## 10.04.2009

### Week 7

So thanks to my Twitter bff, my week started out more organized than the previous ones. I pulled out my planner, wrote in it, and actually looked at it. I know right! On one side, I wrote who was absent in each class. On the other side, I wrote the homework assignment for each class. This works especially well with the class whose behavior determines how many homework problems they have each night. That way I knew who needed to make up quizzes and I actually knew what homework problems we were doing.

I found that this week with my algebra classes, I tended to use less paper and did more class discussion and using the whiteboards, which hopefully means students were more engaged. That makes me happy. =) I taught solving equations and I really enjoyed it. I know now that I did not set it up well at all but I liked a lot of the things I did. Next year, I will do it better. I really liked this slide:

I had students come up and move the pieces around and put them in the correct order. In one of my smaller classes, we even did boys against girls. This was easy for the students but strangely enough, I put this exact problem on the test and they struggled with it. Then we did the steps to solving an equation:

As a homework assignment, I gave them each a piece of construction paper. They had to solve their own problem, write it out in steps, and then cut it apart. The next day they took turns solving each other's problems. I have to be honest, I only did this with one class and it got pushed to the side in my other classes. Something else to work on. But, I liked the idea. I also used an idea from @druinok to do partner problems. The worksheet has two columns of problems. One partner does the left column and the other partner does the right column. The problems are different, but the answers are the same. If they don't get the same answer, they know they made a mistake and they help each other find where they went wrong. Another thing I did, was to write a couple of problems out the wrong way and each student had to sit down with me individually and tell me if the problem was right or wrong and then how to correctly solve it. This helped me to better diagnose who was 'getting it', who wasn't and what the common mistakes were.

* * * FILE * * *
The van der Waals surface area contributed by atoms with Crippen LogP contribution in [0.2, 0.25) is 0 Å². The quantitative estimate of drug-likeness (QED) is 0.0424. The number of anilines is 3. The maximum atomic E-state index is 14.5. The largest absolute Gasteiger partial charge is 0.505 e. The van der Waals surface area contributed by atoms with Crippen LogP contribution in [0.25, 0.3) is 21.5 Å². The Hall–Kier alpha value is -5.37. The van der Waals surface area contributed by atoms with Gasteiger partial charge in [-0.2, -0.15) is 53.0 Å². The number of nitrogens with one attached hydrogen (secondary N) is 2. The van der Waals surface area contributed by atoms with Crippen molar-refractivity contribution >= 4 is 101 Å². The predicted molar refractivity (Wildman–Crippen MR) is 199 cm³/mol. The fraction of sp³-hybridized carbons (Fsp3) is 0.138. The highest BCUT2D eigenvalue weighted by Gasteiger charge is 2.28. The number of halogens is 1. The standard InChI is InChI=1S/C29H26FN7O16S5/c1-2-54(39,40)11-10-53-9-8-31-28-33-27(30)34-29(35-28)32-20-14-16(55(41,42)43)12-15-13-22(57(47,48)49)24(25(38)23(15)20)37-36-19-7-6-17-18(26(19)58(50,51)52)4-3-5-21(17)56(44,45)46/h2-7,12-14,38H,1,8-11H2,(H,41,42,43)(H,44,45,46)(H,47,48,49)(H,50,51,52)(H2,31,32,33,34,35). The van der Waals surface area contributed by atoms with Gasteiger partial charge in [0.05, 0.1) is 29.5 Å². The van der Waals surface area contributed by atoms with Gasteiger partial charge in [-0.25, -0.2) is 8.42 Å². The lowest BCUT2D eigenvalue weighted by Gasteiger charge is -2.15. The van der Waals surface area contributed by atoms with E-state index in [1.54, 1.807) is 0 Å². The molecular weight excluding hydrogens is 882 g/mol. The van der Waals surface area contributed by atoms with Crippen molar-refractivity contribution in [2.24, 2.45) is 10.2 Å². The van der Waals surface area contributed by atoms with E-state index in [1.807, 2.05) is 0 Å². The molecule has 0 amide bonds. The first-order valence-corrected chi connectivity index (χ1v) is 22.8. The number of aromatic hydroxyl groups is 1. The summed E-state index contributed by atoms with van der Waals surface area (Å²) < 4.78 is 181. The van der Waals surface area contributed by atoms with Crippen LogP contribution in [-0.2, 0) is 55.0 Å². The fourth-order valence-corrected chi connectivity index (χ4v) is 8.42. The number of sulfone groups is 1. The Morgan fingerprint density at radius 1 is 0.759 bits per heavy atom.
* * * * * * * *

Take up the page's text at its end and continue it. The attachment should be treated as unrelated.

Friday's quiz, I broke down very simply, or so I thought. I did one-step problems, then two-step problems, then decimal equations, then multi-step. Again, I made it too long. One class didn't even get finished and others barely made it before the bell rang. I may have spent too much time reviewing beforehand.

My applied geometry class was a fail this week. I spent the whole week on one section, parallel and perpendicular lines. I didn't even teach slope or theorems or anything. Just determining which lines are parallel, perpendicular, or skew. It wasn't even that the students were struggling...I really don't know what happened. I came up with a cool assignment to make a collage of geometric figures found in real world objects. I thought students could do this when I had a meeting. When I came back, only one student could get the website to work.